Improving Adherence to Asthma Action Plans in Caregiver-Child Dyads using Brief Motivational Interviewing

2.50
Hdl Handle:
http://hdl.handle.net/10755/160748
Type:
Presentation
Title:
Improving Adherence to Asthma Action Plans in Caregiver-Child Dyads using Brief Motivational Interviewing
Abstract:
Improving Adherence to Asthma Action Plans in Caregiver-Child Dyads using Brief Motivational Interviewing
Conference Sponsor:Midwest Nursing Research Society
Conference Year:2010
Author:Stieglitz, Kimberly, PhD
P.I. Institution Name:Saint Louis University
Title:School of Nursing
Contact Address:733 Evans Ave, Kirkwood, MO, 63122, USA
Contact Telephone:3147506062
Co-Authors:K. Stieglitz, D. Loman, N. Westhus, D. Sundara, , Saint Louis University, Saint Louis, MO; K. Stieglitz, A. Borgmeyer, P. Gyr, S. Thompson, C. Goddard, V. Wright, , St. Louis Childrens' Hospital, St. Louis, MO;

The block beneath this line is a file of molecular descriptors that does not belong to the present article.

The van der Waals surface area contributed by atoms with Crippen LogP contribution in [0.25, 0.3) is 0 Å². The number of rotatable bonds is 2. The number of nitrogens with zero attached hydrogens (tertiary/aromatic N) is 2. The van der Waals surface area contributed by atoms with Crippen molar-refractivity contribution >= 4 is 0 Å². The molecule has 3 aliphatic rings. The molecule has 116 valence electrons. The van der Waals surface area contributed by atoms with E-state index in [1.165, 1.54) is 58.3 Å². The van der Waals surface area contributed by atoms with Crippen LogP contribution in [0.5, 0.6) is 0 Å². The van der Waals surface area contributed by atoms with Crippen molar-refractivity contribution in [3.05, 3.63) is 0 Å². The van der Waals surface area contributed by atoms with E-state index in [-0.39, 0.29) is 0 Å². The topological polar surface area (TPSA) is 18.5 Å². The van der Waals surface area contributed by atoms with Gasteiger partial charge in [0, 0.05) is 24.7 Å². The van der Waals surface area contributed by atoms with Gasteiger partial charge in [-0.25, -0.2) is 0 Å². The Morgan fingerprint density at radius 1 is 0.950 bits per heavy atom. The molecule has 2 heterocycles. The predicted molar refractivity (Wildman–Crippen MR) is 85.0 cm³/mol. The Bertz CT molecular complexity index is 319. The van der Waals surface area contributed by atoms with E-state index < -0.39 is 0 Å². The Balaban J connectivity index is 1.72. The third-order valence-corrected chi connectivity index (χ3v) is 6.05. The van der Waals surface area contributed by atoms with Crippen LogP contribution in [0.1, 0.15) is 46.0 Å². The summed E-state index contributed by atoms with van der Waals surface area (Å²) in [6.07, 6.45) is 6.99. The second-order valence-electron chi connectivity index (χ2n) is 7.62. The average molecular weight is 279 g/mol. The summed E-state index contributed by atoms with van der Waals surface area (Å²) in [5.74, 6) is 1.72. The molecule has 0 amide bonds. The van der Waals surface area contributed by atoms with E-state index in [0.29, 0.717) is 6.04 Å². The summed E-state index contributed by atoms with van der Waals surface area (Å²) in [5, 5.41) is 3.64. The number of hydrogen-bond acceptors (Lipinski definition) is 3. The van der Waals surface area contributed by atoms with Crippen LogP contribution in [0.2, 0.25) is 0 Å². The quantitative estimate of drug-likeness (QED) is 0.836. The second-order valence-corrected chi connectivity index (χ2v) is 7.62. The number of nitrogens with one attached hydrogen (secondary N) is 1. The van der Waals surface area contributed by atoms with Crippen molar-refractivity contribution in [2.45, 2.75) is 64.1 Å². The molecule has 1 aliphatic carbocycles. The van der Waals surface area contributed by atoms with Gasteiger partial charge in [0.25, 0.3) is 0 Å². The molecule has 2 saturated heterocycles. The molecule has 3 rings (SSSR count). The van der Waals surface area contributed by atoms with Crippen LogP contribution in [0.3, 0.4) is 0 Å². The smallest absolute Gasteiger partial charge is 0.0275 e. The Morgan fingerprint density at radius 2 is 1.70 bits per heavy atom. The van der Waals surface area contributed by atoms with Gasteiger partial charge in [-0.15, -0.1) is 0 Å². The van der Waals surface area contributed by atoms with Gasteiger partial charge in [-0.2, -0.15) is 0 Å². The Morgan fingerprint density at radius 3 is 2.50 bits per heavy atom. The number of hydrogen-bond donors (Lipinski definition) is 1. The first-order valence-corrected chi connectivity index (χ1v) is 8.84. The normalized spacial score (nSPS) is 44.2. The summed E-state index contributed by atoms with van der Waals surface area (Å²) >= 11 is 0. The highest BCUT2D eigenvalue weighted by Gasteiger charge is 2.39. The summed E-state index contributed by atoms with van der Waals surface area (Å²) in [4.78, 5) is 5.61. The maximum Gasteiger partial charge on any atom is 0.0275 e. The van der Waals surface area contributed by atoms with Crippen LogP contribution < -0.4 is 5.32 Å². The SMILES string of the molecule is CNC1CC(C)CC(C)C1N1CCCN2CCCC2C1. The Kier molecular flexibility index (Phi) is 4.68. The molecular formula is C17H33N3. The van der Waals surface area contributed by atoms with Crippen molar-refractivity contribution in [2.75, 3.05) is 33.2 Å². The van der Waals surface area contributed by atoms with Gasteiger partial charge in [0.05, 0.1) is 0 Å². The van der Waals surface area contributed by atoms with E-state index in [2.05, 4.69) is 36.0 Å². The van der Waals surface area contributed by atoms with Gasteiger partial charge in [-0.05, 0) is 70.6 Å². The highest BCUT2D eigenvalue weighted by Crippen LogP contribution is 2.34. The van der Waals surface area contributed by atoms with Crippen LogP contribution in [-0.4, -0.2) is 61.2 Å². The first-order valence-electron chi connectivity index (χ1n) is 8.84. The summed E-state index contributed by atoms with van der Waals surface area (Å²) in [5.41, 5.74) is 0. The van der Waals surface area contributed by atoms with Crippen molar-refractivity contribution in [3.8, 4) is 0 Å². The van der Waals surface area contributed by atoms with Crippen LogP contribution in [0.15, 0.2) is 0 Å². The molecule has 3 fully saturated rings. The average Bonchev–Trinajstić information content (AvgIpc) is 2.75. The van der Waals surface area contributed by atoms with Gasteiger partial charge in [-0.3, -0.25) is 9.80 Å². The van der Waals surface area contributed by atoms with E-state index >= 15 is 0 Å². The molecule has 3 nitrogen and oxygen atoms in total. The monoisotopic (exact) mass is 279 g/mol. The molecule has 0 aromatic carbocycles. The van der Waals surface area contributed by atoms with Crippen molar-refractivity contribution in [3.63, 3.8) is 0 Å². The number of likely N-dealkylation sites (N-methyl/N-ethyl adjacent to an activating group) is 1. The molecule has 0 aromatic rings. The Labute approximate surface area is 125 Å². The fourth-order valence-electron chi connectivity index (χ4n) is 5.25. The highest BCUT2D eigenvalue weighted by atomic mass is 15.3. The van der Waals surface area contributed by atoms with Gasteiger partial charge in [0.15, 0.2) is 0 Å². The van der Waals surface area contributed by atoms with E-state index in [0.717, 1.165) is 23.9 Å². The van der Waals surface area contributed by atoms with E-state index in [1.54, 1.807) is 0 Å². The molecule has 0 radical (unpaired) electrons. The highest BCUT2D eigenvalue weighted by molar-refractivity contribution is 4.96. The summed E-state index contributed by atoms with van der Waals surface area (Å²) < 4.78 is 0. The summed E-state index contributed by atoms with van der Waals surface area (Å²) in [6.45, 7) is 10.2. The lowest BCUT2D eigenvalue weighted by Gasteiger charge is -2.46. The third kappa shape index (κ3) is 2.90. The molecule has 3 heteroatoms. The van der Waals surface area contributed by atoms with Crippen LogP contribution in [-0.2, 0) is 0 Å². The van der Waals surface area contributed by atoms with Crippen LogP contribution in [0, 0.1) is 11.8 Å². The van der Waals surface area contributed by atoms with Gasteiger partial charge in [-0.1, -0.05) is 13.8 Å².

Background: Adherence to medications is a complex issue, and can be viewed as a primary barrier to effective management of asthma and other chronic illnesses. Despite the availability of Asthma Action Plans (AAPs), few families adhere to the regimens written for children, monitor peak flow readings, or use AAPs as reference when symptoms worsen. Children in families who use AAPs experience fewer asthma symptoms and increased quality of life. In order to improve asthma care and decrease societal health care costs, effective educational approaches are necessary. Brief motivational interviews (MI) are increasingly being used in health care as an intervention to improve adherence. Purpose: This pilot study explores the use of MI in moving families toward behavioral change, i.e. greater adherence to Asthma Action Plans. Sample: 64 adult caregiver-child dyads are being recruited during an inpatient admission based on eligibility criteria of asthma diagnosis of >6 months, no prior PICU admissions, and English speaking. Methods: An experimental design was used with random assignment of dyads to either the standard care (education) or intervention group. The intervention group receives standard care and brief MI. The intervention group receives a brief MI boost at one month, and all participants receive phone follow-up at 1, 3 and 6 months, to assess asthma knowledge and management. Results to date are primarily descriptive: 50 dyads have been recruited, 25 per group. 83% are African American. 60% are boys, 40% are girls. 50% of the children are 7-8 years of age. Half the sample did not have an AAP at baseline. 70% of the participants were available at one month. There were no baseline differences in Asthma Control Test (ACT) scores or age between the two groups. Mean baseline ACT composite scores demonstrate suboptimal control in both groups. Mean ACT scores increased through 3 month follow-up in both groups, although decreased at 6 months. Mothers alone are primarily responsible for asthma care of children at 84%. Thirteen dyads have completed 6 months of follow-up. Implications: Results of this pilot study will be used to support the development of an intervention study to improve the utilization of AAPs and evaluate health outcomes.